News Alert: USCIS Proposes Changes to H-1B Visa Selection Process
December 6, 2018
The H-1B visa program creates opportunity for skilled workers in specialized fields. Under the program, talented and well-educated foreign nationals can immigrate to the United States (U.S.) temporarily to work for American companies. The program also benefits the U.S., boosting the economy and allowing companies to recruit talent overseas that is hard to find at home. Each year, the H-1B visa program continues to attract more applicants than the program allows.
The Trump administration has attempted to overhaul the U.S. immigration system in many ways. In April 2017, the president issued the “Buy American Hire American” executive order. This order directly targeted the H-1B system. In Section 5, the president requested that administration leaders suggest program reforms that would “help ensure that H-1B visas are awarded to the most-skilled and highest-paid petition beneficiaries.”
General Information About H-1B Visas
Created in 1990, H-1B visas are temporary, or “nonimmigrant,” visas made available to foreign nationals with training and expertise in “specialty occupations.” Often, these occupations fall within the fields of technology, mathematics, or engineering. In fact, the American Immigration Council (AIC) reports that “nearly two-thirds of requests for H-1B workers are for STEM occupations.” STEM occupations are any fields in science, technology, engineering, and math.
Once awarded, H-1B visas are valid for a total of three years. If necessary, H-1B visa holders and their companies can petition for an extension to allow the classification to last for an additional three years (six years total).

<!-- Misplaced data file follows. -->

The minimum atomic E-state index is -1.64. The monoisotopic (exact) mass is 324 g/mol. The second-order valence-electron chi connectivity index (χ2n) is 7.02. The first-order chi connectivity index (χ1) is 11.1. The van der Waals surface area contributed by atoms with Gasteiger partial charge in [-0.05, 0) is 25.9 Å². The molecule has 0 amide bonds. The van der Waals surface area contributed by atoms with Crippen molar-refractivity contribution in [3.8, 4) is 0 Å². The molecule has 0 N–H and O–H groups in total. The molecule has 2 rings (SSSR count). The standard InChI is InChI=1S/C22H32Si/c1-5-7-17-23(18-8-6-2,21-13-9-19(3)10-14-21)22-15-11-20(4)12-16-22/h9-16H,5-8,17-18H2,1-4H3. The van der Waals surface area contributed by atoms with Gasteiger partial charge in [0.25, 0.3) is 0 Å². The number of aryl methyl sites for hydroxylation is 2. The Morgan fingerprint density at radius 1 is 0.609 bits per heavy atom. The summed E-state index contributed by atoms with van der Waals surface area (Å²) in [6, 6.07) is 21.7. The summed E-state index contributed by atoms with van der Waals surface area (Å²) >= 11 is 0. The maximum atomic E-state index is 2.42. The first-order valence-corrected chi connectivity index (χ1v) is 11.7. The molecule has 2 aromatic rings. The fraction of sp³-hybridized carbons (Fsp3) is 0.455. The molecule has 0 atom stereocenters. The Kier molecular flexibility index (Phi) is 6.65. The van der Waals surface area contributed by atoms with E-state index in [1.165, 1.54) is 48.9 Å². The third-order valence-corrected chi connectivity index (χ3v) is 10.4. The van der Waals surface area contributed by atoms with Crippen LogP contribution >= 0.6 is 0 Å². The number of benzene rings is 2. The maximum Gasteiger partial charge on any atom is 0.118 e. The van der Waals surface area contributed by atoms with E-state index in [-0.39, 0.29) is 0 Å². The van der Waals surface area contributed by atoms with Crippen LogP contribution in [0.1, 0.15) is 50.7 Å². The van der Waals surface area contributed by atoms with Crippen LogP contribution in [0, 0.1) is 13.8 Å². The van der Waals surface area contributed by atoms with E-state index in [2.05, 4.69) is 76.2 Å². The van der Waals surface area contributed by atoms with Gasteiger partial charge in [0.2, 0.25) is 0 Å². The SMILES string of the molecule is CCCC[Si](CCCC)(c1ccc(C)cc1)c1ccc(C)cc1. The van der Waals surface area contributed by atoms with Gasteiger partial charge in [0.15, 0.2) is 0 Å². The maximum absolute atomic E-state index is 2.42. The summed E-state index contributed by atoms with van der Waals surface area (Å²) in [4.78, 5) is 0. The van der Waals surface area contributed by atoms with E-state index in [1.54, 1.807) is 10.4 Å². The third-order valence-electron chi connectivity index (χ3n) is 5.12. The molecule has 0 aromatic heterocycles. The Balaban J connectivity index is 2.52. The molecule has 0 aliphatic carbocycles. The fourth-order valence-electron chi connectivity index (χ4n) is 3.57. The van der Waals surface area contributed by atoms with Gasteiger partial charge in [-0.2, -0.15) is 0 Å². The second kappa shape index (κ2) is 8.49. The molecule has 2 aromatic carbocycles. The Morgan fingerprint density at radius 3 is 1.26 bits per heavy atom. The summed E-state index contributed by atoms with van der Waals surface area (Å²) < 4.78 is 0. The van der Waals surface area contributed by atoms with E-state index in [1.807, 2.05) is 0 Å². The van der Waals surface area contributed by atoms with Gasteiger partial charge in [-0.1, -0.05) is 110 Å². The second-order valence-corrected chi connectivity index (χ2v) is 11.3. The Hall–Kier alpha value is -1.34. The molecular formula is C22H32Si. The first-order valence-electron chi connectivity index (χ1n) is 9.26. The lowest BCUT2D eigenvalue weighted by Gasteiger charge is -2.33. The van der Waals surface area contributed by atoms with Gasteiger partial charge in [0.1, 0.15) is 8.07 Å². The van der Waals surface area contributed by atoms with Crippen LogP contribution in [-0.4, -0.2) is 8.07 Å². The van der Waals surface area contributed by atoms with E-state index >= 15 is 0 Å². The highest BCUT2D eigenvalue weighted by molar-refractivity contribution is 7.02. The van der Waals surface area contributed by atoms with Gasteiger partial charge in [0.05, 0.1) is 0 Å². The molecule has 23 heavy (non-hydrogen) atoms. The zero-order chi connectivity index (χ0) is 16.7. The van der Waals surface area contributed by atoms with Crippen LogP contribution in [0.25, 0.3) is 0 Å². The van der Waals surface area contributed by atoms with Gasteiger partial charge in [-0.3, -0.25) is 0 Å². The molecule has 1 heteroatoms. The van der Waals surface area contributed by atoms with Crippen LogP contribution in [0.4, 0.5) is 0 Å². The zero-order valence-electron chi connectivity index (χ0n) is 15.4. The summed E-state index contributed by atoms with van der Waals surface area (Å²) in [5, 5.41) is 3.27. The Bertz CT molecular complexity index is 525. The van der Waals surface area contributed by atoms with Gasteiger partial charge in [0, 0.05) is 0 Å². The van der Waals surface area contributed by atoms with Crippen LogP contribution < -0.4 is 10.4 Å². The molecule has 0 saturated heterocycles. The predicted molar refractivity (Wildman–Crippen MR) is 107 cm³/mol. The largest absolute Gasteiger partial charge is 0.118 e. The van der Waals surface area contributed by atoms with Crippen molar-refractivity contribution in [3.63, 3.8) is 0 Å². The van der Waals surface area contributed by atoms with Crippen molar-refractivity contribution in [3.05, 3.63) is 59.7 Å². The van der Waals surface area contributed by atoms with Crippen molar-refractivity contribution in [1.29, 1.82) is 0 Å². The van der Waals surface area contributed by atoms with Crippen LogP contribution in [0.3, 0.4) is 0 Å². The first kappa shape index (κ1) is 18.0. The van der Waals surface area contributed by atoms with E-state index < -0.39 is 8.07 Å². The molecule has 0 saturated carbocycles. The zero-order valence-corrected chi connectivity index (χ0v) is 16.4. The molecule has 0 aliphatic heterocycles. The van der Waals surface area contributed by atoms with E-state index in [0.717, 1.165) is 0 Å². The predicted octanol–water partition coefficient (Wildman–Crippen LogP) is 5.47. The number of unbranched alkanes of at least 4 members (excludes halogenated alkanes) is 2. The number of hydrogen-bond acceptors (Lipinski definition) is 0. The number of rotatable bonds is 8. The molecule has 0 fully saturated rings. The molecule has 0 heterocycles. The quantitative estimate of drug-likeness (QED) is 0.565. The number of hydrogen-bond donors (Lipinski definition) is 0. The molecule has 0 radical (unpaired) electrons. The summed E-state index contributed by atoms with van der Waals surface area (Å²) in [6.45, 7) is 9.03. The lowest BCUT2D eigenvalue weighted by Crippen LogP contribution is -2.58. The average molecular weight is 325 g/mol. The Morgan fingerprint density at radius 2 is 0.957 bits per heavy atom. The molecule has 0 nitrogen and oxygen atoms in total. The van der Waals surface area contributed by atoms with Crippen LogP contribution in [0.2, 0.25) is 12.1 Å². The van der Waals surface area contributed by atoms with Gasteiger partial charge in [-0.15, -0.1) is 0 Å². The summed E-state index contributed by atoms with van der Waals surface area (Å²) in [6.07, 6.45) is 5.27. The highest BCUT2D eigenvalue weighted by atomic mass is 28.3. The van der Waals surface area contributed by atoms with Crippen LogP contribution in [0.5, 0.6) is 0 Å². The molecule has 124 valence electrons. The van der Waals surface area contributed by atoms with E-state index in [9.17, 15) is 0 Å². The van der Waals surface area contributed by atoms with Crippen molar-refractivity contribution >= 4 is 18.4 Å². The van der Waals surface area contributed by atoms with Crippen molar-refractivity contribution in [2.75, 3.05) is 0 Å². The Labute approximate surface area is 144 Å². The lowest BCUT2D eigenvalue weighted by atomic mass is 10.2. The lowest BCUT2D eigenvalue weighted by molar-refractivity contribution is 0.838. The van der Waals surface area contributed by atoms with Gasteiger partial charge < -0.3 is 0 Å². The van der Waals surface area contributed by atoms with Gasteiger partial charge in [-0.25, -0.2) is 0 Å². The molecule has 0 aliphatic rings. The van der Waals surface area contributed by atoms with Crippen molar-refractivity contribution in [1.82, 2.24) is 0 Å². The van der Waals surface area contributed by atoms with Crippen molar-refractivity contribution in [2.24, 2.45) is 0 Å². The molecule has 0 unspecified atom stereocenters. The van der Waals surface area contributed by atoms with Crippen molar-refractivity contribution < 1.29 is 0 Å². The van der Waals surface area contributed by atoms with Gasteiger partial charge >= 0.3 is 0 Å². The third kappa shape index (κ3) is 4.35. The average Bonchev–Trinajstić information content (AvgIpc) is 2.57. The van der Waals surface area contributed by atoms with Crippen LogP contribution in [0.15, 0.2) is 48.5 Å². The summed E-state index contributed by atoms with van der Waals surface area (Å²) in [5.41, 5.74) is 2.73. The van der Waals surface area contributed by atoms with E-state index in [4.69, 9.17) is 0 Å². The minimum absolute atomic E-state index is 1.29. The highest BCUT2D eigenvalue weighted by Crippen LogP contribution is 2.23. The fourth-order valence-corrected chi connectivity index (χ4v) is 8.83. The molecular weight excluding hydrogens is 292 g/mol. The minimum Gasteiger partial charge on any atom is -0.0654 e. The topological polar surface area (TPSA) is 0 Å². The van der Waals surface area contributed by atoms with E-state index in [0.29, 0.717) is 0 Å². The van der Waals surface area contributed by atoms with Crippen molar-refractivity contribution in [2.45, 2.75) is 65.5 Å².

Each year, there is a limit, or “cap,” on H-1B visa allocation. The annual cap has varied throughout the years. Currently, the annual H-1B visa cap is 65,000. The USCIS makes an additional 20,000 “cap exemption” visas available for foreign specialists with advanced degrees (i.e., master’s or above) from U.S. institutions. Recently, demand for H-1B visas has far outstretched availability. This often triggers a lottery situation, where a computer chooses applicants at random.
The H-1B lottery system triggers if applications surpass the annual cap within five business days of availability. According to the American Immigration Council (AIC), this has occurred eight times between Fiscal Year (FY) 2008 and FY 2019. When the lottery occurs, USCIS first selects the 20,000 “cap exemption” workers with advanced degrees. Any person eligible for the cap exemption who is not chosen is then entered into the full lottery for consideration for the remaining 65,000 visas.
USCIS Proposes Changes to H-1B System
On November 30, the Department of Homeland Security (DHS) U.S. Citizenship and Immigration Services (USCIS) announced several proposed changes to the H-1B system. These include both changes to the application and selection process. You can read the proposed reforms in their entirety on the federal register. The proposal is open for public comments until January 2, 2019.
According to The San Francisco Chronicle, the time allotted for comments is about half the time that’s usually provided. This likely means that the USCIS intends to implement these updates for the FY 2020 application process in April 2019.